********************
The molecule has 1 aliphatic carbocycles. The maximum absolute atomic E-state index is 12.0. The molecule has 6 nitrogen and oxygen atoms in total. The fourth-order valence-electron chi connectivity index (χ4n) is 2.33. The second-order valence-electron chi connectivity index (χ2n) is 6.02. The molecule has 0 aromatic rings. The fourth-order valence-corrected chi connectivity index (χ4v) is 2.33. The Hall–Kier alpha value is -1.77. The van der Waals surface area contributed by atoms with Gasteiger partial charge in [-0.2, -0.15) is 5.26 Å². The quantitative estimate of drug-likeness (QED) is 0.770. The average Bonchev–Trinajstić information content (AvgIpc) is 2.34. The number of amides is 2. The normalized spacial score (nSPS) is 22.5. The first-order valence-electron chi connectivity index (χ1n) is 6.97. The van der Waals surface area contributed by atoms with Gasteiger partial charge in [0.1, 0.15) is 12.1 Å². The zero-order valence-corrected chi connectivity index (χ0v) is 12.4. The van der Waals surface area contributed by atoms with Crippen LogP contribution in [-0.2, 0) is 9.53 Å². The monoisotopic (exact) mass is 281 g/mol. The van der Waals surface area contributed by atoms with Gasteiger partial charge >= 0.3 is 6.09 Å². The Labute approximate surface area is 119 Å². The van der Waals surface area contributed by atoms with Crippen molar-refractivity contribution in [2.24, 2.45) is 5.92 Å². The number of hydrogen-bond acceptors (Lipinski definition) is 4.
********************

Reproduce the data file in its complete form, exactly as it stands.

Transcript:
The molecule has 1 aliphatic carbocycles. The maximum absolute atomic E-state index is 12.0. The molecule has 6 nitrogen and oxygen atoms in total. The fourth-order valence-electron chi connectivity index (χ4n) is 2.33. The second-order valence-electron chi connectivity index (χ2n) is 6.02. The molecule has 0 aromatic rings. The fourth-order valence-corrected chi connectivity index (χ4v) is 2.33. The Hall–Kier alpha value is -1.77. The van der Waals surface area contributed by atoms with Gasteiger partial charge in [-0.2, -0.15) is 5.26 Å². The quantitative estimate of drug-likeness (QED) is 0.770. The average Bonchev–Trinajstić information content (AvgIpc) is 2.34. The number of amides is 2. The normalized spacial score (nSPS) is 22.5. The first-order valence-electron chi connectivity index (χ1n) is 6.97. The van der Waals surface area contributed by atoms with Gasteiger partial charge in [0.1, 0.15) is 12.1 Å². The zero-order valence-corrected chi connectivity index (χ0v) is 12.4. The van der Waals surface area contributed by atoms with Crippen LogP contribution in [-0.2, 0) is 9.53 Å². The monoisotopic (exact) mass is 281 g/mol. The van der Waals surface area contributed by atoms with Gasteiger partial charge >= 0.3 is 6.09 Å². The Labute approximate surface area is 119 Å². The van der Waals surface area contributed by atoms with Crippen molar-refractivity contribution in [2.24, 2.45) is 5.92 Å². The number of hydrogen-bond acceptors (Lipinski definition) is 4.